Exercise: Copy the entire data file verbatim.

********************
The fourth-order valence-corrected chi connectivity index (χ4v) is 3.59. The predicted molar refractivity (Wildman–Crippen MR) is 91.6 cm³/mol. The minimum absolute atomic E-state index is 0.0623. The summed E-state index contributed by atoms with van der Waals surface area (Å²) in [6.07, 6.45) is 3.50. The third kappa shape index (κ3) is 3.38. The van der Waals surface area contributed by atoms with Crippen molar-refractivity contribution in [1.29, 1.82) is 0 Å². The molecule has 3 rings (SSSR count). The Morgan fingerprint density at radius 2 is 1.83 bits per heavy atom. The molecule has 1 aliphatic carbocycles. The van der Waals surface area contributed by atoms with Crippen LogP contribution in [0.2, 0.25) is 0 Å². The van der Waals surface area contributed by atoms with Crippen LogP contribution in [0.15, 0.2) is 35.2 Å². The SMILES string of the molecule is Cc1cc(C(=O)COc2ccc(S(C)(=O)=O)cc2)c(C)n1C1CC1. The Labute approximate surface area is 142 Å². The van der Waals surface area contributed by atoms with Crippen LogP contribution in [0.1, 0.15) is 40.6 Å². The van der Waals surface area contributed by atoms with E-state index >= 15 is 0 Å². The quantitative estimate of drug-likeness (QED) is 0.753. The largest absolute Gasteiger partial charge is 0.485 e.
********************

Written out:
The fourth-order valence-corrected chi connectivity index (χ4v) is 3.59. The predicted molar refractivity (Wildman–Crippen MR) is 91.6 cm³/mol. The minimum absolute atomic E-state index is 0.0623. The summed E-state index contributed by atoms with van der Waals surface area (Å²) in [6.07, 6.45) is 3.50. The third kappa shape index (κ3) is 3.38. The van der Waals surface area contributed by atoms with Crippen molar-refractivity contribution in [1.29, 1.82) is 0 Å². The molecule has 3 rings (SSSR count). The Morgan fingerprint density at radius 2 is 1.83 bits per heavy atom. The molecule has 1 aliphatic carbocycles. The van der Waals surface area contributed by atoms with Crippen LogP contribution in [0.2, 0.25) is 0 Å². The van der Waals surface area contributed by atoms with Crippen LogP contribution in [0.15, 0.2) is 35.2 Å². The SMILES string of the molecule is Cc1cc(C(=O)COc2ccc(S(C)(=O)=O)cc2)c(C)n1C1CC1. The Labute approximate surface area is 142 Å². The van der Waals surface area contributed by atoms with Crippen LogP contribution in [0.1, 0.15) is 40.6 Å². The van der Waals surface area contributed by atoms with E-state index >= 15 is 0 Å². The quantitative estimate of drug-likeness (QED) is 0.753. The largest absolute Gasteiger partial charge is 0.485 e.